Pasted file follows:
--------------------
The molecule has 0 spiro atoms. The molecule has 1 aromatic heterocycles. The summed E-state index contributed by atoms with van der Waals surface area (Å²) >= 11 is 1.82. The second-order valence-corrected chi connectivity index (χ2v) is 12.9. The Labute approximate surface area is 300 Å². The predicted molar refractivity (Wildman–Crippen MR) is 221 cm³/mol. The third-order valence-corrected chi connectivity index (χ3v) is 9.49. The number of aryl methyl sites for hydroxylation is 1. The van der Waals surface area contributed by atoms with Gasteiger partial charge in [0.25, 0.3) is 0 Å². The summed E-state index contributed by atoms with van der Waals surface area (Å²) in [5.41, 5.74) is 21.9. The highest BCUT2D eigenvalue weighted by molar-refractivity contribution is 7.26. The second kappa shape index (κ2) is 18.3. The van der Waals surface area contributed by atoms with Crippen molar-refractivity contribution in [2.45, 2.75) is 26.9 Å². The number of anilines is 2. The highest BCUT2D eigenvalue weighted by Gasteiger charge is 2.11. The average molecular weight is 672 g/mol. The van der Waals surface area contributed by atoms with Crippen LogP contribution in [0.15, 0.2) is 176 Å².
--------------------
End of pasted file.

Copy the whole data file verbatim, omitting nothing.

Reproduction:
The molecule has 0 spiro atoms. The molecule has 1 aromatic heterocycles. The summed E-state index contributed by atoms with van der Waals surface area (Å²) >= 11 is 1.82. The second-order valence-corrected chi connectivity index (χ2v) is 12.9. The Labute approximate surface area is 300 Å². The predicted molar refractivity (Wildman–Crippen MR) is 221 cm³/mol. The third-order valence-corrected chi connectivity index (χ3v) is 9.49. The number of aryl methyl sites for hydroxylation is 1. The van der Waals surface area contributed by atoms with Gasteiger partial charge in [0.25, 0.3) is 0 Å². The summed E-state index contributed by atoms with van der Waals surface area (Å²) in [5.41, 5.74) is 21.9. The highest BCUT2D eigenvalue weighted by molar-refractivity contribution is 7.26. The second kappa shape index (κ2) is 18.3. The van der Waals surface area contributed by atoms with Crippen molar-refractivity contribution in [2.45, 2.75) is 26.9 Å². The number of anilines is 2. The highest BCUT2D eigenvalue weighted by Gasteiger charge is 2.11. The average molecular weight is 672 g/mol. The van der Waals surface area contributed by atoms with Crippen LogP contribution in [0.15, 0.2) is 176 Å².